The producer of the acclaimed documentary Sabaya has issued a statement concerning a recent New York Times article, which claimed that some of the participants in the film did not provide consent to appear.
In the statement, producer Antonio Russo Merenda maintained that he and Sabaya director Hogir Hirori received “written, verbal or filmed consent from everyone who appears in our film,” as well as from the legal guardian of a young girl who is featured.
He added that the film, a Swedish production which received funding from the Swedish Film Institute, follows Swedish law, which according to Merenda, states that written, verbal or filmed consent are equally valid.
“Consent forms were provided in both Arabic (the official language in both Syria and Iraq) and English,” he said.
“The response from the women whom we feature in the film has been filled with gratitude and appreciation for exposing the atrocities from which they have suffered,” Merenda continued. “Hogir (who I should add is a refugee from Iraqi Kurdistan married to a Kurdish refugee from Syria) still maintains regular contact with all the main female characters in the film.”
The film follows the efforts of a team that attempts to free Yazidi girls and women held captive as sex slaves by ISIS in Syria. According to the Times piece, several of the women in the documentary told the paper, under the condition of anonymity, that they did not understand what the footage being shot at the time would be used for. The piece also claims that some participants received consent forms electronically and in English, after the film had screened.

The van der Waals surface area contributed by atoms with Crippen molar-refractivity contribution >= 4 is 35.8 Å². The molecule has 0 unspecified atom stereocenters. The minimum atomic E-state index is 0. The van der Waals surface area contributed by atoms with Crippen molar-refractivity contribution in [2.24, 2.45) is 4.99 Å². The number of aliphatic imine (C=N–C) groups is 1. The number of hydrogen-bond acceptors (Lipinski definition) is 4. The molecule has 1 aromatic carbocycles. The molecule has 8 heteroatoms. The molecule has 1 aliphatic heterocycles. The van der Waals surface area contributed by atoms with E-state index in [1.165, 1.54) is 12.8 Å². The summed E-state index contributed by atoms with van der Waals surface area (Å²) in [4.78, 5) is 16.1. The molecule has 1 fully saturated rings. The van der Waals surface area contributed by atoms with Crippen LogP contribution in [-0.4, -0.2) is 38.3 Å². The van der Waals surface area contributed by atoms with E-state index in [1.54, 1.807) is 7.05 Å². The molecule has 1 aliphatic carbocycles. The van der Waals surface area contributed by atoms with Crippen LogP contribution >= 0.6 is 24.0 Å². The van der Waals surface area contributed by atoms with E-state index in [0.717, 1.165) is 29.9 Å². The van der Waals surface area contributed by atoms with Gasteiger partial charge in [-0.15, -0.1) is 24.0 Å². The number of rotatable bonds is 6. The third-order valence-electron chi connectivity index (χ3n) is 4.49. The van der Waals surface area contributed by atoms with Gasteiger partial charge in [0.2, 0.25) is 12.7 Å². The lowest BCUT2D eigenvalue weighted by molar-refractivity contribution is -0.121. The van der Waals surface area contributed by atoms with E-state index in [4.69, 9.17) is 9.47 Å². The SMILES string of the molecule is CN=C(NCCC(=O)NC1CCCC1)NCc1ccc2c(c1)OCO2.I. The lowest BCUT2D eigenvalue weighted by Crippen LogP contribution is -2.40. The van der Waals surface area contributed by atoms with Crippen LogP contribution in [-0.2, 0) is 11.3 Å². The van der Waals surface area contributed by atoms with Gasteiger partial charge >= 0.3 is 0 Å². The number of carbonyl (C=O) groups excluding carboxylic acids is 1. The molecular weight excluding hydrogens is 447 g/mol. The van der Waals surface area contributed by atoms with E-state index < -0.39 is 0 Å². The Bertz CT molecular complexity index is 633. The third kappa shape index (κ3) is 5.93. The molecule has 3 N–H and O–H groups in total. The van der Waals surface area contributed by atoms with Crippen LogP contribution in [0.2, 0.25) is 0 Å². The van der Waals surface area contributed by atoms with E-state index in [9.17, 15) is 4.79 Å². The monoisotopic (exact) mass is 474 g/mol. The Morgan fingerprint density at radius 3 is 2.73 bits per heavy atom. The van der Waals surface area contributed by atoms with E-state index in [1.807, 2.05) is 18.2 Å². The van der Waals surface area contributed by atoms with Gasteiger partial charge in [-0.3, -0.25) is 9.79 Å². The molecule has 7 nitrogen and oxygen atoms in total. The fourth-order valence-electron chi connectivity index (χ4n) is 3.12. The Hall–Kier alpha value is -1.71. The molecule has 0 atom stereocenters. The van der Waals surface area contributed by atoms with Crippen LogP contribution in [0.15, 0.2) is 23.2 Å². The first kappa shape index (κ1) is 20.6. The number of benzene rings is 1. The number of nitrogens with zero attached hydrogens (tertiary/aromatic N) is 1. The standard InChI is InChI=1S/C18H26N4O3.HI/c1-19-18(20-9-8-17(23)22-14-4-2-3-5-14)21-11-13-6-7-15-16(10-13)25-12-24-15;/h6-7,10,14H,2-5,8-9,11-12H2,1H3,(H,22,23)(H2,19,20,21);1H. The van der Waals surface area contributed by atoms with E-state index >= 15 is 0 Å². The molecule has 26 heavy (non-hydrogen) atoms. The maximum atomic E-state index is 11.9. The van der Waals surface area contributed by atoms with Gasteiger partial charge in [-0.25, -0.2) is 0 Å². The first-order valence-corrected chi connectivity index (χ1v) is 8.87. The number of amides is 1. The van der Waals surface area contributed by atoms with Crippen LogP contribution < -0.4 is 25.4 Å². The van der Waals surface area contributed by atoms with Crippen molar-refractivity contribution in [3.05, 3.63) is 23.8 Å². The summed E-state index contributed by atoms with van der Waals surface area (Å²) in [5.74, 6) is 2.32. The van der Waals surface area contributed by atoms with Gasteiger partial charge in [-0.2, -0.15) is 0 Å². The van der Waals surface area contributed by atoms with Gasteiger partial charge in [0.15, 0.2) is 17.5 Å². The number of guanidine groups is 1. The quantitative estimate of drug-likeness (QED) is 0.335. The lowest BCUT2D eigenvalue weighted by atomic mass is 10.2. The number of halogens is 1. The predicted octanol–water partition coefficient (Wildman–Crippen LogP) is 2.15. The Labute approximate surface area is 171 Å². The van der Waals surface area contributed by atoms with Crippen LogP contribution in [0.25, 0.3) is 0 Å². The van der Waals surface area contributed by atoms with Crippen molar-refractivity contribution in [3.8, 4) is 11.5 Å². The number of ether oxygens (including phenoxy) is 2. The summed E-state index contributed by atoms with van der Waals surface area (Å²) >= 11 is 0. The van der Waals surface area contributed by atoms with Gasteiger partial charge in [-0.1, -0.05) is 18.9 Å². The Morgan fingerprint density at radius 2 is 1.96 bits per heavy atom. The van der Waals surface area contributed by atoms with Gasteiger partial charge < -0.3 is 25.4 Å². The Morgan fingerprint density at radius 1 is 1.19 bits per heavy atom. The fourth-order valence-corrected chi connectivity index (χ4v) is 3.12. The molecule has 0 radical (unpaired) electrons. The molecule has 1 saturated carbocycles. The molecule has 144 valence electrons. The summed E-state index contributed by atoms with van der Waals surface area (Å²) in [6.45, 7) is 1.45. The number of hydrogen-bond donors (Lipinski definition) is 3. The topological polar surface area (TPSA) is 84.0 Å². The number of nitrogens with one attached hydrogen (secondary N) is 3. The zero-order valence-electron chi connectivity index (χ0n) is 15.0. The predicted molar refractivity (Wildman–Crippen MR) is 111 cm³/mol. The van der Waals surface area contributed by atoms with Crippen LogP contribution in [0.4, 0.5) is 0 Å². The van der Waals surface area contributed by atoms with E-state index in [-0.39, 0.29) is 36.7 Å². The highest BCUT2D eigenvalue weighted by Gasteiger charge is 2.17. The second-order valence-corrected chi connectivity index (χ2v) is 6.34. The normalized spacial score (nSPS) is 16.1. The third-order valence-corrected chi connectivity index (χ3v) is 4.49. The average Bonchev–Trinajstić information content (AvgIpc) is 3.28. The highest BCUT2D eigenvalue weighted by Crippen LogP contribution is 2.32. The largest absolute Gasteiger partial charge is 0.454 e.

Sabaya had its world premiere at Sundance in January of this year, where it won the directing prize in the world cinema documentary category. It has since gone on the screen at several festivals, and is distributed in North America by MTV Documentary Films and internationally by Dogwoof.
Besides the Swedish Film Institute, other backers included SVT, Nordisk Film & TV Fond, Film Stockholm/Filmbasen, YLE and VGTV.
Merenda’s statement also included testimony from someone identified as the “main female protagonist” in the film, although her name isn’t shared due to safety concerns. Translated from Kurdish, her statement read in part: “[Hirori] explained to us all who he was and that he was making a documentary and told us what it was going to be about. I gave him my consent there and then, and I didn’t witness any of the other girls objecting to being filmed during the whole film process. He even let us try filming with his camera. Then Hogir accompanied us to the Syrian-Iraqi border where he gave us his phone number and told us to contact him if we had any questions or concerns. We all told him that we consent to everything and that we didn’t have any concerns.”
She added that an unnamed “organization” has repeatedly tried to persuade participants not to consent to being filmed, adding: “the leader of the organization and her team have tried to contact us girls that are in the film telling us not to sign any consents, not to participate in the film, not to let Hogir film us, and to try to convince us not to participate in this project.”
The released statement also included words of support from female Syrian/Kurdish filmmaker Guevara Namer, who worked with Hirori for part of the film shoot.
In the wake of the controversy, a planned screening of the film by the International Documentary Association has been cancelled, with the organization stating: “In the days following the publication of the [NYT] article, our team has engaged in due diligence through a process of communicating with the filmmakers and key stakeholders. Due to potential safety risks involved for some people portrayed in the film, we have chosen to remove the film from our 2021 Screening Series. Out of an abundance of caution, we have decided not to amplify the film at this time.
“In addition to the immediate concern of safety for at-risk individuals, we recognize that questions of informed consent, on both legal and ethical levels, are of vital importance to our documentary community,” the IDA added. “We last convened on this topic at [IDA conference] Getting Real ’20. The lack of shared standards in our field around these issues, particularly in conflict-driven situations, merits an ongoing nuanced discussion.”
(Photo: Lolav Media, Ginestra Film)